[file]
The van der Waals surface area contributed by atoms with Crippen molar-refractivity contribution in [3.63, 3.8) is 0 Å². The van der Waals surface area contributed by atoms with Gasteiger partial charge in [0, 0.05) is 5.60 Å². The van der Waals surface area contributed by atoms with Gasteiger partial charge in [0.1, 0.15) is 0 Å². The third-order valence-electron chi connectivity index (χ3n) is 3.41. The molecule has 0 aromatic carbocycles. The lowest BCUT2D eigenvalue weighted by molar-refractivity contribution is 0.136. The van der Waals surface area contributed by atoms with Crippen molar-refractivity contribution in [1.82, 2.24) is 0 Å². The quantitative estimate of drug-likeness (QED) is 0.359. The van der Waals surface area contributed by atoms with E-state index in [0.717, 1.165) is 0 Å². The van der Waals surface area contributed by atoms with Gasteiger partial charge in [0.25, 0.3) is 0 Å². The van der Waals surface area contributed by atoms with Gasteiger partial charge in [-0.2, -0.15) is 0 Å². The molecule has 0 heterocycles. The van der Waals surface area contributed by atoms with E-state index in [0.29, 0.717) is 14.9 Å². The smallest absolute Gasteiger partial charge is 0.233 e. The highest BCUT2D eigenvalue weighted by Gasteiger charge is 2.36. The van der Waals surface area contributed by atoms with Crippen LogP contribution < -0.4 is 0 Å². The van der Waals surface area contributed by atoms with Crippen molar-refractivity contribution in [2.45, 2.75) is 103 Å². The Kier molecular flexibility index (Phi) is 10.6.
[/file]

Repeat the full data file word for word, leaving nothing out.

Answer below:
The van der Waals surface area contributed by atoms with Crippen molar-refractivity contribution in [3.63, 3.8) is 0 Å². The van der Waals surface area contributed by atoms with Gasteiger partial charge in [0, 0.05) is 5.60 Å². The van der Waals surface area contributed by atoms with Gasteiger partial charge in [0.1, 0.15) is 0 Å². The third-order valence-electron chi connectivity index (χ3n) is 3.41. The molecule has 0 aromatic carbocycles. The lowest BCUT2D eigenvalue weighted by molar-refractivity contribution is 0.136. The van der Waals surface area contributed by atoms with Crippen molar-refractivity contribution in [1.82, 2.24) is 0 Å². The quantitative estimate of drug-likeness (QED) is 0.359. The van der Waals surface area contributed by atoms with E-state index in [0.717, 1.165) is 0 Å². The van der Waals surface area contributed by atoms with Gasteiger partial charge in [0.25, 0.3) is 0 Å². The van der Waals surface area contributed by atoms with Gasteiger partial charge in [-0.2, -0.15) is 0 Å². The molecule has 0 heterocycles. The van der Waals surface area contributed by atoms with E-state index in [0.29, 0.717) is 14.9 Å². The smallest absolute Gasteiger partial charge is 0.233 e. The highest BCUT2D eigenvalue weighted by Gasteiger charge is 2.36. The van der Waals surface area contributed by atoms with Crippen LogP contribution < -0.4 is 0 Å². The van der Waals surface area contributed by atoms with Crippen molar-refractivity contribution in [2.45, 2.75) is 103 Å². The Kier molecular flexibility index (Phi) is 10.6.